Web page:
The Los Angeles Dodgers are one of Major League Baseball’s flagship franchises, going all the way back to when the team called Brooklyn, New York its home. For years, relying on flashy players and sometimes even flashier managers, they have traditionally been in the national spotlight. In particular, the 1977-78 teams were among the most entertaining and talented, and yet unfulfilled. Author Michael Fallon has dived in with a deep examination with Dodgerland: Decadent Los Angeles and the 1977-78 Dodgers (University of Nebraska Press, 2016).
The story of these two Dodgers teams isn’t just about the players and the wins and the losses. Fallon frames it all by talking about what was going on in the city, the country and also his own family, which was finding its way in the area at the same time. It’s a perfect example of the way baseball so often deeply ingrains itself in a community and becomes an integral part of the society.
These Dodgers were iconic to say the least. Just to name a few, there was All-American hero Steve Garvey; mercurial veteran Reggie Smith; future Hall of Famer Don Sutton; and Tommy John, the aging pitcher who was rediscovering himself after a revolutionary and significant arm surgery. They were all led by first-year manager Tommy Lasorda, a Dodgers lifer whose mouth and personality were both larger than life.
With a squad full of such big stars and personalities, there were bound to be plenty of stories, both good and bad. Fallon peppers his book with a liberal dose of such anecdotes, including a physical scuffle between Garvey and Sutton over a newspaper quote.
Of course Lasorda, who may have contributed more one-liners than anyone besides Yogi Berra, is prominently featured. Having already dedicated decades of his life to the organization, he finally got his shot manning the team, but in doing so had to follow legendary skipper Walter Alston, who was let go rather unceremoniously after 23 glorious seasons with the team, including four World Series titles.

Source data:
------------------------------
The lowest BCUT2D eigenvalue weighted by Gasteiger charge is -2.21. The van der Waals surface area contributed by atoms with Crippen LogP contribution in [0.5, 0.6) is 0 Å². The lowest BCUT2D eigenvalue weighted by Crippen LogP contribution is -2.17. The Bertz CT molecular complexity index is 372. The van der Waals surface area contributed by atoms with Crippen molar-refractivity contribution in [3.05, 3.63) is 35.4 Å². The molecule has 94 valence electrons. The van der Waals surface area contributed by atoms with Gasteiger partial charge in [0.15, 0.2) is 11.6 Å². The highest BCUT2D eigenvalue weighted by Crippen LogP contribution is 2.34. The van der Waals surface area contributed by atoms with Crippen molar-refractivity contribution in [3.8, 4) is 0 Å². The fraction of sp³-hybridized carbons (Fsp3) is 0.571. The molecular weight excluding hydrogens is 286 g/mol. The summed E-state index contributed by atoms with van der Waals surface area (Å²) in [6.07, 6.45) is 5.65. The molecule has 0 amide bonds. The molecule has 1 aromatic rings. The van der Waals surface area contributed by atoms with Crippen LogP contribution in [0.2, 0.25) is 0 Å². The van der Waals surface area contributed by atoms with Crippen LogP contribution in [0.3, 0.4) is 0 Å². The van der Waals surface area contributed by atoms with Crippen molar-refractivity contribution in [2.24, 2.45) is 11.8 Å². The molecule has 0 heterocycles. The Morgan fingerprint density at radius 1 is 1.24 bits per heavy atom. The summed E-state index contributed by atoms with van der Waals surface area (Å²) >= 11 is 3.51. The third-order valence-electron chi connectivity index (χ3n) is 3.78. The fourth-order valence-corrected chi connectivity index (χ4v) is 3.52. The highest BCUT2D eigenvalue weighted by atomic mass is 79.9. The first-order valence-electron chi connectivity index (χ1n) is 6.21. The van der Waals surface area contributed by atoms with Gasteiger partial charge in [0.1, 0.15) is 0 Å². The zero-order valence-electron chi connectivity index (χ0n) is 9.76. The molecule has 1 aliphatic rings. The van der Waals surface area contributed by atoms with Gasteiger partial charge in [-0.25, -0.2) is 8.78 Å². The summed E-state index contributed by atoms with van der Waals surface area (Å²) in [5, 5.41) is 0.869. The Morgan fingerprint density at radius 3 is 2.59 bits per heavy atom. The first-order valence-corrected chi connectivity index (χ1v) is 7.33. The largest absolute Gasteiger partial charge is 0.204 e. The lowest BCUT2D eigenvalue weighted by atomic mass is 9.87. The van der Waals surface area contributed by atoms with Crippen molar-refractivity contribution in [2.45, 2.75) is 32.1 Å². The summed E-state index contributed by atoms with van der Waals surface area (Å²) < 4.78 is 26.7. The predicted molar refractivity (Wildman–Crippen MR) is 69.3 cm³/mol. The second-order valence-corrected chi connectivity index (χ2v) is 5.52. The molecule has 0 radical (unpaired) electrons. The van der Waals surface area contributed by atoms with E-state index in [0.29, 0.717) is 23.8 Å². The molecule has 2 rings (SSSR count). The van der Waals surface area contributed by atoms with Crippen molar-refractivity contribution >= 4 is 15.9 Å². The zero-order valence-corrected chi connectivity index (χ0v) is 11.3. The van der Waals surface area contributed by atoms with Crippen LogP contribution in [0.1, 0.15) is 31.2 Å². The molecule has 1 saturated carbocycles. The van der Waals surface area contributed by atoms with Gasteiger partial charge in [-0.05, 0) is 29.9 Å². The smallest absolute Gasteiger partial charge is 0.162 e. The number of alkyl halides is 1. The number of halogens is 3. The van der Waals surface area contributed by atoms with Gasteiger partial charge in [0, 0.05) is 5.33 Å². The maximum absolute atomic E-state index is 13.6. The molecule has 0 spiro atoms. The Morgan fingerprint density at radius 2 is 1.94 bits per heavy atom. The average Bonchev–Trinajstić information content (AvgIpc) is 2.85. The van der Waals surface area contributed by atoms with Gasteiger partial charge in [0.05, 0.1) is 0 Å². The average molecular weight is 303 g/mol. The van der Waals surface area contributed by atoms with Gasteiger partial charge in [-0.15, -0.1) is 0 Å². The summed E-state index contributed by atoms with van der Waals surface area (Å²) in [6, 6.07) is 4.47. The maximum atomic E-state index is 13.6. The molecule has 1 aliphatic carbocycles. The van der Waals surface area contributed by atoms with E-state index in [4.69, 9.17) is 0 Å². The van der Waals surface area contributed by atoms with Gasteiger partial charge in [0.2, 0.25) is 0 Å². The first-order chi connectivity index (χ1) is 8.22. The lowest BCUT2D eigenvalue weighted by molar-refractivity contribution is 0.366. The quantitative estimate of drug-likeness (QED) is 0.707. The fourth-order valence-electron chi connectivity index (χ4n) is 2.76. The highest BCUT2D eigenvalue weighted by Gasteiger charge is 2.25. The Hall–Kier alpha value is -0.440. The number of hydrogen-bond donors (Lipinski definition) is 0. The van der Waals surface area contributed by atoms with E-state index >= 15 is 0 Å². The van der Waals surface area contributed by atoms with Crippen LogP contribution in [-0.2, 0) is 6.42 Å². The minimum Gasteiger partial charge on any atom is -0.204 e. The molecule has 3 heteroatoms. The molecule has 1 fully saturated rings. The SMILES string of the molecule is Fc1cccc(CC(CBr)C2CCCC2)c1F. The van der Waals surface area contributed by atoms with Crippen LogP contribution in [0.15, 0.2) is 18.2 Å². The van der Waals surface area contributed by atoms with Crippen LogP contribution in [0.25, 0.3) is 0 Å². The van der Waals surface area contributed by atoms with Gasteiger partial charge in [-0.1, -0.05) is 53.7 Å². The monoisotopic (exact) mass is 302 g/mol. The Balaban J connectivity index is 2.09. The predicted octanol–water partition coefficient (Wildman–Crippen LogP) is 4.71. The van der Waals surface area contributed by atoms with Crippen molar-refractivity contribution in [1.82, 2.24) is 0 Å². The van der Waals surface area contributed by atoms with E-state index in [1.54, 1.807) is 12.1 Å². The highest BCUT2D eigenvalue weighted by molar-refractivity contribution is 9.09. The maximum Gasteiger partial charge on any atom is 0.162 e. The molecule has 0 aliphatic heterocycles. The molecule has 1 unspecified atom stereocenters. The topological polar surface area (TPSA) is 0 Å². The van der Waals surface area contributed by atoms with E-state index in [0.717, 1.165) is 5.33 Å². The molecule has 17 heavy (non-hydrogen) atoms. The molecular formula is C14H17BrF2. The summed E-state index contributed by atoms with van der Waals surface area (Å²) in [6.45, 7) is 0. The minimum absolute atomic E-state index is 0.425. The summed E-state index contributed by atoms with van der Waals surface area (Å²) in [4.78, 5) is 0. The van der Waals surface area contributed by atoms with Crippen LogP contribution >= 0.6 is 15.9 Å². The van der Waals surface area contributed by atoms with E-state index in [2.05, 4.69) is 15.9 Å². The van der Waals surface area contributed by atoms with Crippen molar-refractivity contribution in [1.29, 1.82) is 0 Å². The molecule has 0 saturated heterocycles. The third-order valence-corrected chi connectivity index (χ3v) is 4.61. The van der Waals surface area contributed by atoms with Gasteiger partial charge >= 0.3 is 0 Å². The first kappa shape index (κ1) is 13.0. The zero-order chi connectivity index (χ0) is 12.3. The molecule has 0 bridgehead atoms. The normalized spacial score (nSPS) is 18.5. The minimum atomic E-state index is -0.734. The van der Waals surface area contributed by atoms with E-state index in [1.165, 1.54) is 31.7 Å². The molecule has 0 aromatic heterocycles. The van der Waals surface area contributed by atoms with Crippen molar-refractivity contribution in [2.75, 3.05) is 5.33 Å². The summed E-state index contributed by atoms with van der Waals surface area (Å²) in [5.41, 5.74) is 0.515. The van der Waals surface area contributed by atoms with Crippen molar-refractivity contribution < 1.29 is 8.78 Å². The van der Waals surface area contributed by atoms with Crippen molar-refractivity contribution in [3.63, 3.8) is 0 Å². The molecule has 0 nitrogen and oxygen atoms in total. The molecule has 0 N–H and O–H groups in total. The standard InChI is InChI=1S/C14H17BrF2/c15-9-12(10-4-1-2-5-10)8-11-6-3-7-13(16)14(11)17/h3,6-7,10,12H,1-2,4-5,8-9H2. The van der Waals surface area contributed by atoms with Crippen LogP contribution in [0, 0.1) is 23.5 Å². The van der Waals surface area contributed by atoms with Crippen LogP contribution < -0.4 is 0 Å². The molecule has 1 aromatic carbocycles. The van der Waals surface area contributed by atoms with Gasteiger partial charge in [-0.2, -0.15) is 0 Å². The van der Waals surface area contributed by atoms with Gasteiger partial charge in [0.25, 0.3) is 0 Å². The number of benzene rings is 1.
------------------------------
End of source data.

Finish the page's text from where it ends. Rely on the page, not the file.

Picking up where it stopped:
The additional “non-baseball” stuff that finds its way into Dodgerland is nice window dressing. Fallon’s own family serves to show the way that Los Angeles and the surrounding area were expanding and growing in leaps and bounds. Additionally, he discusses politics, race relations and popular culture (like the explosion of Star Wars) and how they all came together to create the environment in which the Dodgers existed.
If this was a movie, the talent of these two Dodgers teams and the backdrop on which they played would have led to ultimate glory. While they made the World Series both years, they were thwarted each time by the powerful New York Yankees, who were every bit as talented and in the midst of their own drama mill back on the East Coast.
Dodgerland is a fine baseball book. Fallon is a talented writer, who is able to effortlessly weave together a number of major storylines in order to make the enormous tapestry that this story is ultimately part of. He has also dug deep with the research to provide an impressive array of statistics, stories and newspaper quotes to help bring it all together.
The late 1970s was a turning point for baseball and in America in general. As is so often the case, in order to understand one, you have to be able to understand the other. Fallon recognizes this and has created a book that details this team and its place in a tumultuous and important time.
Disclaimer: I was provided with a free advanced copy of this book, but received no payment or other consideration for this review.
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